The Cambridge anthropologist argues that in seeking to expose the “structures of the mind”, Levi-Strauss and the Structuralists projected the categorized worldview of literate cultures onto simpler societies. In analysing oral cultures, a more flexible approach must be employed to take in the inconsistencies in myth-making, something made apparent by modern recording technology in the 1960s. In the second half of the interview, Goody discusses language development and the pitfalls of the genetic approach; the processes of “naming” and “discovering” in relation to western ideological concepts such as “freedom” and “slavery”; and the reception of western religion in non-western and formerly colonized cultures.

Neighbourhoods

The 18th European Meeting of Cultural Journals

This year’s European Meeting of Cultural Journals is organized by Eurozine and its Turkish partners Cogito and Varlik. More than 60 editors and intellectuals from Europe’s leading cultural journals will participate in this event, and the programme includes seminars and debates as well as an exhibition displaying journals from more than 30 countries.

By looking at the construction of modern cities and the “other”, Esra Akcan analyzes the meaning of melancholy: “In a world where modernization is defined as the ‘universal’ processes guided by the ‘West’, in a world where the ‘West’ is perceived as the subject of history, while the ‘non-West’ as its inferior translation, the ‘others’ that are excluded from this definition of ‘universality’ live through a loss or lack of a natural right. This is the natural right of being a part of this history, of belonging to the process of modernization that is conceived as the inevitable ‘universal’ achievement. This is what I would like to call the melancholy of the geographical ‘other’.”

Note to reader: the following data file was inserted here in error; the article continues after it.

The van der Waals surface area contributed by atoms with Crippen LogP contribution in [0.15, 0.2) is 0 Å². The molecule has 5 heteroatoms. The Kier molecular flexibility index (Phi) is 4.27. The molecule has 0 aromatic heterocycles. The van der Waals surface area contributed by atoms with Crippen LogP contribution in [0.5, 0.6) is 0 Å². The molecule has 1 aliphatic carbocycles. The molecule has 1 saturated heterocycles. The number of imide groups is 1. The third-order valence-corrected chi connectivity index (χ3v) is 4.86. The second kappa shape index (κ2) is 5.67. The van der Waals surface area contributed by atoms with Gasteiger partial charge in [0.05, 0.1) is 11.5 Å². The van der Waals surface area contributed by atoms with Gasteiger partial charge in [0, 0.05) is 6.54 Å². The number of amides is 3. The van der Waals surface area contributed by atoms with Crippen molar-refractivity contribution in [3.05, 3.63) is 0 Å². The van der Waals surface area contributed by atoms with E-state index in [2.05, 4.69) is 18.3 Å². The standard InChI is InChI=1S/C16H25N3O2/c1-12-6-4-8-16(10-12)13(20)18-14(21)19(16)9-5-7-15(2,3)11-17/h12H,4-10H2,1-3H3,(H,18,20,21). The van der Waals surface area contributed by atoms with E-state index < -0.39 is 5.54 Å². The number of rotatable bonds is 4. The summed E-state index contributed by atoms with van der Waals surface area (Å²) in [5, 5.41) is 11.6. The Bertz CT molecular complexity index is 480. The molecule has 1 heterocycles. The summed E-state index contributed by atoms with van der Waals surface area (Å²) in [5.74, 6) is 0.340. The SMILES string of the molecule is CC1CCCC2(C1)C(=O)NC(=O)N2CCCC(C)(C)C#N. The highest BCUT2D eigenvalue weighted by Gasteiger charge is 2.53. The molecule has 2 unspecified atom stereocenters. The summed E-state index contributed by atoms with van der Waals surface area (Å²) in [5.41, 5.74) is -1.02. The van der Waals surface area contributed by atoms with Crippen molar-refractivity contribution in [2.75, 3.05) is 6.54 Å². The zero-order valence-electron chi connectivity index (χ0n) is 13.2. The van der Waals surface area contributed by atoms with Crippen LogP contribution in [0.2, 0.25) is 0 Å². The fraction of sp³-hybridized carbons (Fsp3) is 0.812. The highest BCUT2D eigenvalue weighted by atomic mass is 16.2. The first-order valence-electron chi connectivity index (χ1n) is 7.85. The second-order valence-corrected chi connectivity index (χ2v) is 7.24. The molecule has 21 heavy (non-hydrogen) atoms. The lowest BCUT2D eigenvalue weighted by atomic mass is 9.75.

Memory of evil, enticement to good

An interview with Tzvetan Todorov

An interview with the emigré Bulgarian philosopher in March 2005 about his book Mémoire du Mal, Tentation du bien, in which he discusses historical interpretation and its uses. Todorov discusses how the French understanding of communism is linked with its positive associations with the Resistance movement. The World War II anniversary celebrations provide eastern Europeans with a chance to convey their own very different experiences of communism.

Plastic ferns, ABBA, and intoxicated Russians: over 50 grams of brandy, the seedy charms of the old-fashioned kafejnica seem infinitely preferable to Riga’s new generation of oh-so-trendy coffee houses, finds Tim Ochser.

Strangeness, the state of being a stranger, pervades the fiction of Imre Kertész. As a child and as a Jew in wartime Budapest, his early years were blighted by segregation, deportation, and liquidation. After the camps, there was socialism and the compulsion to conform. Authors faced the spectre of the censor; now, when travelling is possible, the isolation brought by writing in Hungarian is the obstacle. Helga Leiprecht travels to meet Imre Kertész in his native Budapest.

Imre Kertész and his time

Not Jewish. Not Hungarian. Not anti-German enough.

Although in Hungary during the Kádár regime of the 1960s the literary climate was more open than in other eastern bloc states, the censorship system ensured that politically independent writers did not rise above obscurity. Imre Kertész’s first novel, Fatelessness, was published to mild acclaim in 1975; but Kertész was not able to break into the closed circles of literary eminence, nor to dispel the distrust of the public. Now, Kertész offends Hungarian nationalists, as well as those who feel that, as a Jewish survivor of Auschwitz, he should be more anti-German.